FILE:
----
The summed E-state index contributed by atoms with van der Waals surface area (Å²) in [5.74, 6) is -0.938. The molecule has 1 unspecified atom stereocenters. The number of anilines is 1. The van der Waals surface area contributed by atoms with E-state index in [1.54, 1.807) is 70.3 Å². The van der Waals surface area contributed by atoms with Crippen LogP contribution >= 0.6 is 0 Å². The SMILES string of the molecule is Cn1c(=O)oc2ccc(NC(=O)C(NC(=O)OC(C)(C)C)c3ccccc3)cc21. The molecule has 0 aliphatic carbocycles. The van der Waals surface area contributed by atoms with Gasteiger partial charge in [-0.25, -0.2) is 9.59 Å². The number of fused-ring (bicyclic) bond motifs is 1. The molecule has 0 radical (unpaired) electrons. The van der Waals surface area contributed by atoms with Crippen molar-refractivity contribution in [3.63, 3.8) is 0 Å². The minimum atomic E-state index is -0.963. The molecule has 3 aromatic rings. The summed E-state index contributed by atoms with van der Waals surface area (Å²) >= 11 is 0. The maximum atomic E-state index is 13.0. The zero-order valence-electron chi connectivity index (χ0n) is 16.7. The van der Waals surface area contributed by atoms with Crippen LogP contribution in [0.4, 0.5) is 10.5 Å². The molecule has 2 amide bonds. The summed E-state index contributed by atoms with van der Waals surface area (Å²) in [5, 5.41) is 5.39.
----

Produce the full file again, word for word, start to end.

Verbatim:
The summed E-state index contributed by atoms with van der Waals surface area (Å²) in [5.74, 6) is -0.938. The molecule has 1 unspecified atom stereocenters. The number of anilines is 1. The van der Waals surface area contributed by atoms with E-state index in [1.54, 1.807) is 70.3 Å². The van der Waals surface area contributed by atoms with Crippen LogP contribution >= 0.6 is 0 Å². The SMILES string of the molecule is Cn1c(=O)oc2ccc(NC(=O)C(NC(=O)OC(C)(C)C)c3ccccc3)cc21. The molecule has 0 aliphatic carbocycles. The van der Waals surface area contributed by atoms with Gasteiger partial charge in [-0.25, -0.2) is 9.59 Å². The number of fused-ring (bicyclic) bond motifs is 1. The molecule has 0 radical (unpaired) electrons. The van der Waals surface area contributed by atoms with Crippen molar-refractivity contribution in [3.63, 3.8) is 0 Å². The minimum atomic E-state index is -0.963. The molecule has 3 aromatic rings. The summed E-state index contributed by atoms with van der Waals surface area (Å²) >= 11 is 0. The maximum atomic E-state index is 13.0. The zero-order valence-electron chi connectivity index (χ0n) is 16.7. The van der Waals surface area contributed by atoms with Crippen LogP contribution in [0.4, 0.5) is 10.5 Å². The molecule has 2 amide bonds. The summed E-state index contributed by atoms with van der Waals surface area (Å²) in [5, 5.41) is 5.39.